to drive or send off in various directions; scatter: to disperse a crowd.
to spread widely; disseminate: to disperse knowledge.
to dispel; cause to vanish: The wind dispersed the fog.
Physical Chemistry. to cause (particles) to separate uniformly throughout a solid, liquid, or gas.
Optics. to subject (light) to dispersion.
to separate and move apart in different directions without order or regularity; become scattered: The crowd dispersed.
to be dispelled; be scattered out of sight; vanish: The smoke dispersed into the sky.
Physical Chemistry. noting the dispersed particles in a dispersion.
- dis·pers·ed·ly [dih-spur-sid-lee], /dɪˈspɜr sɪd li/, adverb
- dis·pers·er, noun
- dis·pers·i·bil·i·ty, noun
- dis·pers·i·ble, adjective
- pre·dis·perse, verb (used with object), pre·dis·persed, pre·dis·pers·ing.
- re·dis·perse, verb, re·dis·persed, re·dis·pers·ing.
- un·dis·persed, adjective
- un·dis·pers·ing, adjective
- well-dis·persed, adjective
- disperse , disburse
Dictionary.com Unabridged Based on the Random House Unabridged Dictionary, © Random House, Inc. 2023
How to use disperse in a sentence
The state quadrupled eligibility for the vaccine last month and began dispersing its limited number of doses among a broader base of providers.Maryland Democrats call for ‘course correction’ amid regionwide frustration over vaccine rollout | Erin Cox, Rebecca Tan, Antonio Olivo | February 3, 2021 | Washington Post
Outside the court, hundreds of Navalny’s supporters crowded the sidewalks, two days after riot police used batons and stun guns to violently disperse protests in dozens of cities, arresting a record 5,000 people, including dozens of journalists.Russian opposition leader Navalny ordered jailed, calls on supporters to keep pressure on Putin | Isabelle Khurshudyan, Robyn Dixon | February 2, 2021 | Washington Post
The state dispersed $266 million to districts to help pay for some expenses and issued public health guidance to help schools plan.In Connecticut, Miguel Cardona led a full-court press for schools to reopen | Laura Meckler, Nick Anderson | February 2, 2021 | Washington Post
Then maybe you can disperse the photographs to different family members.A thrift shop photo album is full of mystery photos of a District family | John Kelly | January 27, 2021 | Washington Post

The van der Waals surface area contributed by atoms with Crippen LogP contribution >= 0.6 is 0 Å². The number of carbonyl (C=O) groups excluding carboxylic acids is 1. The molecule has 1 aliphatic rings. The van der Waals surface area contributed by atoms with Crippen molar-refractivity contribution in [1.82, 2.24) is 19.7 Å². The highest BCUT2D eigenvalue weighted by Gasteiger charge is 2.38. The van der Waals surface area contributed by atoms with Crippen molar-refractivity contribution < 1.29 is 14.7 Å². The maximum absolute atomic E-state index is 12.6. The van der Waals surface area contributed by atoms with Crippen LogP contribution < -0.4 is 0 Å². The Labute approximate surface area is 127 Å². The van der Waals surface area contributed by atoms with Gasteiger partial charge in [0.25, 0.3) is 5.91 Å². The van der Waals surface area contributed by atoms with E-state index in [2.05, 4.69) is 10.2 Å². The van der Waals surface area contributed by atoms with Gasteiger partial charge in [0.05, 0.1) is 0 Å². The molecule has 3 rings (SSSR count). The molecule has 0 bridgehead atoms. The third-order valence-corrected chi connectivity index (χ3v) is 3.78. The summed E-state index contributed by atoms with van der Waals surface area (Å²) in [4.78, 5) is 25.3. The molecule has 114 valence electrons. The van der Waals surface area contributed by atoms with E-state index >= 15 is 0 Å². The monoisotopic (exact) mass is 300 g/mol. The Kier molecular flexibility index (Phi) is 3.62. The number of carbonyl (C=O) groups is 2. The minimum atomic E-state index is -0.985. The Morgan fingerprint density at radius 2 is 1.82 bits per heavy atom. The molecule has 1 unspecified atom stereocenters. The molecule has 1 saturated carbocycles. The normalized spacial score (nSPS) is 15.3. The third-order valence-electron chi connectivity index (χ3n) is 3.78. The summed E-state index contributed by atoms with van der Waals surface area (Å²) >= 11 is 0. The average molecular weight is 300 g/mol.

Those chemicals caused the plastic molecules that were dispersed in the liquids to bunch together into solid clumps that could be fished out.Chemists are reimagining recycling to keep plastics out of landfills | Maria Temming | January 27, 2021 | Science News
At about 11 p.m. State Police started flying a helicopter over the scene, ordering the crowds to disperse.Frat Culture Clashes With Riot Police at Keene, N.H., Pumpkin Festival | Melanie Plenda | October 19, 2014 | THE DAILY BEAST
Two officers, their badge numbers covered by black tape, watch as guests disperse from a house party they have recently disrupted.
This is a problem, since no traffic police can identify any of the trucks if they start to disperse once they enter Ukraine.Putin’s “Humanitarian” Convoy Nears Ukraine, APCs Cross in Secret | Anna Nemtsova | August 14, 2014 | THE DAILY BEAST
When a big cache of weapons is inbound, rival outfits often gang together to disperse the load among their safe houses.On the Contraband Trail With Libya’s Gun Smugglers | Peter Schwartzstein | June 16, 2014 | THE DAILY BEAST
“Instead of car tires, concrete blocks are placed there now, and nobody intends to disperse,” the minister said.
When the last scarlo is burned out a funeral march is played and all disperse to their homes.The Pit Town Coronet, Volume I (of 3) | Charles James Wills
So the clouded day broke sullenly, with gusts of warm rain and red gleams of a sun striving to disperse the mists.The Red Year | Louis Tracy
During the night they disperse, and take up their abode on surrounding farms as peaceful tillers of the soil.Campaign Pictures of the War in South Africa (1899-1900) | A. G. Hales
Plants are the accumulators of the power which animals distribute and disperse.English: Composition and Literature | W. F. (William Franklin) Webster
When others gather, do thou disperse; when others disperse, gather.
British Dictionary definitions for disperse
to scatter; distribute over a wide area
to dissipate or cause to dissipate
to leave or cause to leave a gathering, often in a random manner
to separate or be separated by dispersion
(tr) to diffuse or spread (news, information, etc)
to separate (particles) throughout a solid, liquid, or gas, as in the formation of a suspension or colloid
of or consisting of the particles in a colloid or suspension: disperse phase
- dispersedly (dɪˈspɜːsɪdlɪ), adverb
- disperser, noun
Collins English Dictionary - Complete & Unabridged 2012 Digital Edition © William Collins Sons & Co. Ltd. 1979, 1986 © HarperCollins Publishers 1998, 2000, 2003, 2005, 2006, 2007, 2009, 2012